The perils of passive investing

Huge swathes of investor capital have been allocated to passive strategies over the past decade as investors have feasted on the abundance of liquidity provided by central banks and the continual desire for products with lower fees.

We expect to see an increase in volatility in markets and as such, we believe that it is prudent to invest in active managers and at the very least, hold assets that you understand and have ample liquidity.

In fact, according to reports by JP Morgan1 and Bank of America Merrill Lynch2, Exchange Traded Funds (ETFs) now account for circa 25% of all trading volumes in the United States, and around 90% of trading volume is now driven by 'non-human' or 'non-discretionary' investors. Examples include High Frequency traders, ETFs, trackers, algorithmic trading strategies, rules-based quant, and so on. In other words, only 10% of trading volumes actually originate from discretionary trades by investors. But why does this obsession with ETFs matter?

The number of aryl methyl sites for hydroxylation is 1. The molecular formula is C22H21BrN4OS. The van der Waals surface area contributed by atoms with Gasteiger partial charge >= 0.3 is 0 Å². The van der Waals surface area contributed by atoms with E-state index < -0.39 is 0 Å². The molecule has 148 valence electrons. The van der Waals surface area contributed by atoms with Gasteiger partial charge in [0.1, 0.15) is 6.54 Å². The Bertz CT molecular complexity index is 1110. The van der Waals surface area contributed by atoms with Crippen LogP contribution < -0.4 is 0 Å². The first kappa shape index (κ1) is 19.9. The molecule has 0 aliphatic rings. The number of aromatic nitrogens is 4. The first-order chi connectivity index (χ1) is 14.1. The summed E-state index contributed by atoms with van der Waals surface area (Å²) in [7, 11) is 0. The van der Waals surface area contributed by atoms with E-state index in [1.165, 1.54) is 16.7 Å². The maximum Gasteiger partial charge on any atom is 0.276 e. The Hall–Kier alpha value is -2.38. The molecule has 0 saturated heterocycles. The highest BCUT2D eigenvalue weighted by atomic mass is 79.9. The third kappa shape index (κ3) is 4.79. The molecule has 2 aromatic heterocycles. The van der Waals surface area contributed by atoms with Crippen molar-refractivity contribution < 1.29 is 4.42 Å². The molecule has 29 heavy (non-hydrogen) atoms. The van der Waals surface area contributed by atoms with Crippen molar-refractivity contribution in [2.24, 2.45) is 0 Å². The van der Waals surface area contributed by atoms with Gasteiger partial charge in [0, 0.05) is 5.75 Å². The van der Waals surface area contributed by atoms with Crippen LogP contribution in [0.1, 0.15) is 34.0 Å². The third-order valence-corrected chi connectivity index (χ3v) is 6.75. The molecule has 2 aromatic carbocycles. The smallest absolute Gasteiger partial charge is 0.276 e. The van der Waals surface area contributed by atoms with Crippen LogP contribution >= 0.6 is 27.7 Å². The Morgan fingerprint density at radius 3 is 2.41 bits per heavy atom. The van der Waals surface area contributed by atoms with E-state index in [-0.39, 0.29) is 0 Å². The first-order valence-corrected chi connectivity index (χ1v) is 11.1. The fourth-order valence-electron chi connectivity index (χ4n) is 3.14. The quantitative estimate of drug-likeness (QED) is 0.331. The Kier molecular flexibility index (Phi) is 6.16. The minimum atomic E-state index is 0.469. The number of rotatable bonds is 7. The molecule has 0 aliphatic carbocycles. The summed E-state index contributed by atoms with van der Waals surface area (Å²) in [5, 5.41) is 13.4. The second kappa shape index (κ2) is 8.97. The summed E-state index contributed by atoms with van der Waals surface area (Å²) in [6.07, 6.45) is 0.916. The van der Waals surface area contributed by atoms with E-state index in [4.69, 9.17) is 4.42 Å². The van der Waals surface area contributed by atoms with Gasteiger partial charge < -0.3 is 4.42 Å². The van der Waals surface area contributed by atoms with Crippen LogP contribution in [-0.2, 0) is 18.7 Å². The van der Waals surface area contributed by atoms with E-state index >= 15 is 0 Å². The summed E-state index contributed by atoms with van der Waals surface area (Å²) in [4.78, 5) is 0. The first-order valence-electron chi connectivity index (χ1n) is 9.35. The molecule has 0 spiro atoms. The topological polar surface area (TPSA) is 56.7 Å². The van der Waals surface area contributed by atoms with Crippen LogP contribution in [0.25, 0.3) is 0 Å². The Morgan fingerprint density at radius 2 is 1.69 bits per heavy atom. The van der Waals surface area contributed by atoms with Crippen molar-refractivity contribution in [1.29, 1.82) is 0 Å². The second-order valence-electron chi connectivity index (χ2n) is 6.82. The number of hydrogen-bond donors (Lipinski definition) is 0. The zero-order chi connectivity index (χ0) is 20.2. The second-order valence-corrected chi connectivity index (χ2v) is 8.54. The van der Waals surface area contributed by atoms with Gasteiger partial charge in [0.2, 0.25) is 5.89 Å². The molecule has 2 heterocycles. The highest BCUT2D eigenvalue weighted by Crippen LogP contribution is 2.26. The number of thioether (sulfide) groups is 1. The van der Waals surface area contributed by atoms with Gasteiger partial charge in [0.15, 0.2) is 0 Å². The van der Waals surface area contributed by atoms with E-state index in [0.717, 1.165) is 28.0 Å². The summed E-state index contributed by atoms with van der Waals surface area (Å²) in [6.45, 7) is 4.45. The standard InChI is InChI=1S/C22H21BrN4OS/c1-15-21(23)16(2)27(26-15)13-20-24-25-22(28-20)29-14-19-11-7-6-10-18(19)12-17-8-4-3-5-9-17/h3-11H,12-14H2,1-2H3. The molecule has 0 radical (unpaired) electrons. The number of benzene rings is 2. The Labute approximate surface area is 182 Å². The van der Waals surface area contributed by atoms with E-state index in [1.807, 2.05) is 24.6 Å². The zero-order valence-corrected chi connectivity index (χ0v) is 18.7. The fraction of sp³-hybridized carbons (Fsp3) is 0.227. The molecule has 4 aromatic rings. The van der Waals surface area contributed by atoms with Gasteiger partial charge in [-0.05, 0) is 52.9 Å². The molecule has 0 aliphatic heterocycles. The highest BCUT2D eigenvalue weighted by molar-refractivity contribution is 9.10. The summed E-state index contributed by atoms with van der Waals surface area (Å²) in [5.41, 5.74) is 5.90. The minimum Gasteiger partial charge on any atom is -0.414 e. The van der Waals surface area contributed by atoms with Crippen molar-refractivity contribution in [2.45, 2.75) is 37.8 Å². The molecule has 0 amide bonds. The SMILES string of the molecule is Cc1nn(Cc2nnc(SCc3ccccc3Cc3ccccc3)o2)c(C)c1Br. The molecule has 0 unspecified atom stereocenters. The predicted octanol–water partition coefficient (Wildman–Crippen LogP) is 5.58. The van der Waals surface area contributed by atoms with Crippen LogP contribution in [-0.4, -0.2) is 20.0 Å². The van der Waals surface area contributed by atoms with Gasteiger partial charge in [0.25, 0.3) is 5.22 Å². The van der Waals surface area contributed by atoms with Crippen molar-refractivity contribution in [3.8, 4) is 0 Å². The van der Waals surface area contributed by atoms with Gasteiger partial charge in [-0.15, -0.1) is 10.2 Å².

Well, performance for one hasn't been as strong as you may imagine, particularly when you compare Traditional Index Funds (TIFs) with ETFs. The founder of Vanguard, Jack Bogle, recently shared his analysis of dollar-weighted investor returns with the investment magazine Barron's3. The research shows that from 2005 to 2017, the average investor return from TIFs was 8.4%, whereas for ETFs, it was 5.5%. If ETF performance is so much worse than TIFs then one might ask – "what is the point?"

Volatility exacerbated